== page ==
List View: Make Advocacy Lists Work
What are they responding to? Ask the list manager directly, “Would this work for my offer?” He or she should know and give you the insight you need to minimize the risk to your mailer.
• Why should you test them? Many of these groups will be unrecognizable by name. Don’t discount lists that have statements for titles. Things like “Citizens for …”, “Compassionate This” or “Fighters for That.” The list owners often have a heightened sense of privacy. If you don’t know, ask. A routine faxed sample and count request isn’t going to cut it.
• Why should you mail them? It’s a veritable bed of untapped responsive names, a captured audience at your fingertips. It then becomes more a matter of volume and pricing. In its own market, the advocacy donor name is priced at $130/M, on average. But a completely noncompetitive mailer should get a much better price (the revenue is welcome to a 501C4), so the test becomes worthwhile to all.
Never forget, these folks are opening up their wallets, repeatedly, without any write off, immediate gratification or product being shipped. There is no tax deduction, and no labels or greeting cards. More work generally is requested—surveys to be filled out, ballots to be cast, and responses to be voiced and tallied. These folks have a real interaction with their mail.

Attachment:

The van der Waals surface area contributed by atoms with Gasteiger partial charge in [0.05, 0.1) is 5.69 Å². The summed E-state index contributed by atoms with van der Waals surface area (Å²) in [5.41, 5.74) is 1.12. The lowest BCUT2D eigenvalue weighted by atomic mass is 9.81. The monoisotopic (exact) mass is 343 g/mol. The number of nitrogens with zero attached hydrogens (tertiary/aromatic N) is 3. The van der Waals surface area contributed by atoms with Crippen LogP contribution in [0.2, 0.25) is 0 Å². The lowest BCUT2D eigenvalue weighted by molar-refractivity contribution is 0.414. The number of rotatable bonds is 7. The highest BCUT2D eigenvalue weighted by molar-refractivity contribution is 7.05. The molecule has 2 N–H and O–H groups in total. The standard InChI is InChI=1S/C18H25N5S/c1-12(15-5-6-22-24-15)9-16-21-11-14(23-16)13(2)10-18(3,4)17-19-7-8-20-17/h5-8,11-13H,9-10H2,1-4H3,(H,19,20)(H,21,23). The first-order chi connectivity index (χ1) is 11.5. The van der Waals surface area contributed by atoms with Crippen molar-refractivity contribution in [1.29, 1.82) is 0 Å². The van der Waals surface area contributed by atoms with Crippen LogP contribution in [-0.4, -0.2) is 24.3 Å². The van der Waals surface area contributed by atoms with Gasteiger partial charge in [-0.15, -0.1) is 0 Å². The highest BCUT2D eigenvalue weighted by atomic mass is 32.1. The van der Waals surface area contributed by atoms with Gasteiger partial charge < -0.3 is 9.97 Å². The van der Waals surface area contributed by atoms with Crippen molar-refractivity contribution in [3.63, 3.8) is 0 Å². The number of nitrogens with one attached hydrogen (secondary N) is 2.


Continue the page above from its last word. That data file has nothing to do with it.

• How to test the “issue” donor? First, skip the natural tendency toward a hotline mentality. Remember, they didn’t just buy something; they gave. And chances are they gave a month ago and the month before that and the month before that. These donors, as I mentioned, are getting mail all the time. Asking just for the donor who gave this month could mean you’re minimizing your performance potential and also minimizing your rollout potential.